had discovered that Cellucotton, creped
cellulose wadding found on a fact-finding
mission to Europe and later refined by K-C
researchers, was five times more absorbent than cotton and,
when mass produced, could cost half as much.
Nurses Discover New Use for Bandages
Mahler was successful in his presentation. After the U.S.
entered the war in 1917, K-C produced wadding for surgical
dressing for the government and the Red Cross at the rate of
380 to 500 feet per minute. Red Cross nurses were using the
new material as sanitary pads during their menstrual periods.
Until then, "American women wore a diaper of bird's-eye or
outing flannel, which they were obliged to wash and reuse,"
according to the book The Curse, A Cultural History of
The end of the war in 1918
brought about a temporary
suspension of K-C's
wadding business because
its principal customers the army and the Red
Cross - no longer had a
need for the product. K-C
repurchased the
government's war-surplus
Cellucotton and had to figure out what to do with it. After
learning of how the nurses created a new use for the product,
K-C executives and scientists believed that they could develop
a viable commercial consumer product for women everywhere.
K-C Develops Sanitary Napkin
After two years of intensive study, experimentation and market
testing, the K-C team created a sanitary napkin made from
Cellucotton and
fine gauze, and
in 1920, in a little
wooden shed in
Neenah, Wis.,
female employees
began turning
out the product
by hand. Kotex
(for "cotton
texture") was
introduced to the
public in October
Kotex pads were K-C's first
consumer product, and they
were nothing short of
revolutionary. Made from 40
plies of absorbent creped
cellulose wadding shaped
in a rectangle and wrapped
by hand in gauze, those
first napkins were bulky by
today's standard, but they
performed very well. For 60 cents, customers received 12
napkins packaged in a "hospital blue" box.
Breaking Down Barriers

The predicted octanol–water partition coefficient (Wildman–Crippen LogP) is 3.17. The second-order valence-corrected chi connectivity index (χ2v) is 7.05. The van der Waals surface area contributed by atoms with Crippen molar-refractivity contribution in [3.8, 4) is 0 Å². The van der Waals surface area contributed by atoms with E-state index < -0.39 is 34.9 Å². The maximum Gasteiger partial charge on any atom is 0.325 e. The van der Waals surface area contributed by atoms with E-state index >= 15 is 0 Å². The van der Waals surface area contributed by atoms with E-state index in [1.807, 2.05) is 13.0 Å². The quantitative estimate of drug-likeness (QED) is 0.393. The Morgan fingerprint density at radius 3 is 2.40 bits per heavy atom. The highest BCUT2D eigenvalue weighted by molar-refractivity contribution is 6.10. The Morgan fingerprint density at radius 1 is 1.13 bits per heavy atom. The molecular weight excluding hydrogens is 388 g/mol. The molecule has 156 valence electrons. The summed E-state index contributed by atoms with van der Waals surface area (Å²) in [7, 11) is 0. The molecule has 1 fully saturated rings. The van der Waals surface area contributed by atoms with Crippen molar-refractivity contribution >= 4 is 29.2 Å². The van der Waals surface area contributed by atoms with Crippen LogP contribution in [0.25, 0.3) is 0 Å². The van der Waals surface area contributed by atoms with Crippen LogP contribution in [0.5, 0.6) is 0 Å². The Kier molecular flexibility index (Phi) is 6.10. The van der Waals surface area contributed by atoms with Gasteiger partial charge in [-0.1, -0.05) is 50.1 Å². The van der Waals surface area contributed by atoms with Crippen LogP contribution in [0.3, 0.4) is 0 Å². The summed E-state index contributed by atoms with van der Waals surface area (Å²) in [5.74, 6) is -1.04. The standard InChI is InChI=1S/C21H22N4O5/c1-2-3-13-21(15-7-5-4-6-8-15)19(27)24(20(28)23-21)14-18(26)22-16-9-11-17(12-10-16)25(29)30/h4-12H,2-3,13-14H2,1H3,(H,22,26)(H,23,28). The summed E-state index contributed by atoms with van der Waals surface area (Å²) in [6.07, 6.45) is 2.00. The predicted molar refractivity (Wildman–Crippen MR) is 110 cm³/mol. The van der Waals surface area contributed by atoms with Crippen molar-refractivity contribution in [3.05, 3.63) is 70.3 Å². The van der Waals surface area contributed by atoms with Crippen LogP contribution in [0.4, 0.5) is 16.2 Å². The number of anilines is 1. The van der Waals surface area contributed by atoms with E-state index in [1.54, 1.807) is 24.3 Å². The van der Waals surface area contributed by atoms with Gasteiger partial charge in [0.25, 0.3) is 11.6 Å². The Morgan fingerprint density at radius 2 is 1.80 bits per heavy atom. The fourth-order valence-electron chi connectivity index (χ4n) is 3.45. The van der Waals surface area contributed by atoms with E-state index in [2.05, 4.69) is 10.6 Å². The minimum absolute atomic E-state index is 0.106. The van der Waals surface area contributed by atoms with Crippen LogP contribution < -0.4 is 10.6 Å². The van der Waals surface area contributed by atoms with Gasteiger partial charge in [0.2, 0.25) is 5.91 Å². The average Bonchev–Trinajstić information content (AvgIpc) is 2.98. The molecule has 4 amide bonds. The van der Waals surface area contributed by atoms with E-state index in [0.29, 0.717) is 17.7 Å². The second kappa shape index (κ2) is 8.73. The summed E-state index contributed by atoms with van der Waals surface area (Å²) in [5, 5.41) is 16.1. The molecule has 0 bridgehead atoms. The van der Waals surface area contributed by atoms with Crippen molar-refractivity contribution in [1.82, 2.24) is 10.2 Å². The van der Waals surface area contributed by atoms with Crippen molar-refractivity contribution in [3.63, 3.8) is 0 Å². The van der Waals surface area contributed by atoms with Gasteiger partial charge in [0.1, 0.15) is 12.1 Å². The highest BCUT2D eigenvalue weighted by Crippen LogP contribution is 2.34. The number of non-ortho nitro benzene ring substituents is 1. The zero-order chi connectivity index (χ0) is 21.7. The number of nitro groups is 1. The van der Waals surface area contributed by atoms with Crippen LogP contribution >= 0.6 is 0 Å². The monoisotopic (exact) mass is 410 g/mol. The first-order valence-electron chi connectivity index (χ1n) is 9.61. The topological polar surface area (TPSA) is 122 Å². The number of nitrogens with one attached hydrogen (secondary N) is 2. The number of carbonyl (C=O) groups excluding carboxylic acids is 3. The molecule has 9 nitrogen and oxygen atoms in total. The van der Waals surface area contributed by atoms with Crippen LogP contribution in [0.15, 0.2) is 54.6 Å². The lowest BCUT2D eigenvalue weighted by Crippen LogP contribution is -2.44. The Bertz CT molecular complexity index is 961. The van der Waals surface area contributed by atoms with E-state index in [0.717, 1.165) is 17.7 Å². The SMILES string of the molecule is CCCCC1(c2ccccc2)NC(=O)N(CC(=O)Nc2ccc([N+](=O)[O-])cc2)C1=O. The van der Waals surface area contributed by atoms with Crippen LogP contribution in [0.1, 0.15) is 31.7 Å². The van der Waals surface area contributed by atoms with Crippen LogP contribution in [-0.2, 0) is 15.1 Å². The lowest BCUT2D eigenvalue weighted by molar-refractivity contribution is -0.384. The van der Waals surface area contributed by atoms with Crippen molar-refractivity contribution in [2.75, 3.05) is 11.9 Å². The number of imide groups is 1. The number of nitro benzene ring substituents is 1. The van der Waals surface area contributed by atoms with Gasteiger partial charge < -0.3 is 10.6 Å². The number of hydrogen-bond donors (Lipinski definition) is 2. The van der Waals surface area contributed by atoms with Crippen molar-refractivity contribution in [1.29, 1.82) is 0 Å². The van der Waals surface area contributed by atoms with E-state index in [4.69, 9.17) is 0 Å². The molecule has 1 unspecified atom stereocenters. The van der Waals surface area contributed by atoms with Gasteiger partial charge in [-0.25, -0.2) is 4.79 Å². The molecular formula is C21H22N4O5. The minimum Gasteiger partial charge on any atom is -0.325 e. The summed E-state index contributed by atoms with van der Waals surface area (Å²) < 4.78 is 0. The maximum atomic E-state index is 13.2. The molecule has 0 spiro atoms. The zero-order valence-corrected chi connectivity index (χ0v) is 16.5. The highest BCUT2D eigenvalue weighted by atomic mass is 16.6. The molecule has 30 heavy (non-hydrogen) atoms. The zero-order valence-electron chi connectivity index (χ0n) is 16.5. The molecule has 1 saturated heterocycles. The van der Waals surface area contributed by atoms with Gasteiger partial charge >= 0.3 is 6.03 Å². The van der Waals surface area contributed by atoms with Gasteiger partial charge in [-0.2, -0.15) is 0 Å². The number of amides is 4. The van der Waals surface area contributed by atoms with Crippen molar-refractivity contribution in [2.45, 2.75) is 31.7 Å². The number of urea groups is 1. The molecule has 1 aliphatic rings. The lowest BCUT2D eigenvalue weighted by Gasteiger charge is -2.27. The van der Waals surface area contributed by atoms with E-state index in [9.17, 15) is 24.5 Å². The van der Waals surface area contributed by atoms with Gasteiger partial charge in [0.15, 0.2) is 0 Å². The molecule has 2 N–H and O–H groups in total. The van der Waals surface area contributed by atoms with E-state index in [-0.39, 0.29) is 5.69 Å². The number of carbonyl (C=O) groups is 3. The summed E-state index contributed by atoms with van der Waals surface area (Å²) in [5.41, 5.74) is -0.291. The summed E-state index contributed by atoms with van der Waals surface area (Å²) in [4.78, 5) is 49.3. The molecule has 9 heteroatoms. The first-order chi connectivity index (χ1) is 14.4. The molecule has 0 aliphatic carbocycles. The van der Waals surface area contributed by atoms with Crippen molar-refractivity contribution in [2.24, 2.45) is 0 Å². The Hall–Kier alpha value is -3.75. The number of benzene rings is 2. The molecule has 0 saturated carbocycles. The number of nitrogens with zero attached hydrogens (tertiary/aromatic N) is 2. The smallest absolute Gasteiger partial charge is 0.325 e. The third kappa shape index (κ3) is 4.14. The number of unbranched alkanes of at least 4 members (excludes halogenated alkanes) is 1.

Now it was time to tell the world about Kotex. Society's prim
attitudes at the time regarding the subject of menstruation
created a barrier that K-C executives had to break down to be
successful. One publication after
another refused to accept
advertising for Kotex pads until,
finally, after much discussion on the
appropriateness of copy, the
Ladies Home Journal agreed to
run an ad. It featured a picture of
a sophisticated woman and was
headlined, "In the wardrobe of
Her Royal Daintiness." It was
accompanied by copy describing
the product's background and
Still, many drug and department
stores refused to stock Kotex pads.
Sales were disappointing and
K-C executives had come to an impasse - should K-C drop
Kotex pads and write off its investment or keep trying? The
leaders of K-C decided it was worth the risk to continue to
manufacture and sell the product.
The Kotex brand, of course, eventually became one of the
greatest success stories in the history of American consumer
products. Through massive education efforts and innovative
advertising campaigns, K-C confronted and broke down
society's preconceptions and stereotypes regarding
Evolving to Meet Women's Needs
K-C continues to deliver new
and improved feminine
hygiene products that
make women's lives easier
through the application of
technological advances,
the opinions of medical
experts and key insights
gained from our customers,
shoppers and users. To learn
more about Kotex products,
protection you can throw away
Disposable facial tissues story
Prior to World War I, European manufacturers developed a
product called creped cellulose
wadding. It was a cotton substitute
made from processed wood pulp.
Ernst Mahler, head of Kimberly-Clark's
research, technical and engineering
department, and James C. Kimberly,
second vice president for manufacturing
operations, discovered creped cellulose
wadding while touring pulp and paper
mills in Germany, Austria and
Scandinavia in 1914. Mahler took the
idea back to the U.S. and trademarked
the material under the name Cellucotton.
World War I provoked cotton shortages abroad and in the U.S.
Mahler traveled to Washington D.C., where he convinced the
U.S. surgeon general that Cellucotton would be an ideal
substitute for surgical cotton dressing in treating war wounds.
He also had developed a flattened form of Cellucotton that
was thin yet held its form - like a piece of cloth. He suggested
that this product could be used as a filter in gas masks.
World War I Ends, New Product Emerges
The army expressed interest in the gas filter product, and
K-C scientists
continued to
experiment with it.
The end of the war
in 1918 brought
about an end to
the gas mask
project. With a
surplus of
Cellucotton, K-C
needed to find
application for the
material. In the
early 1920s, C.A. "Bert" Fourness conceived the idea of
ironing cellulose material to make a smooth and soft tissue.
With much experimentation, facial tissue was born in 1924
with the name Kleenex. The name most likely was derived
from the word "cleansing" which was shortened to "clean,"
while the capital "K" and the "ex" ending were adopted from
Kotex, which had been introduced four years earlier.
Cold Cream Remover for the Stars
Connecting the growing use of cosmetics by American women
with the disposable
cleansing tissue's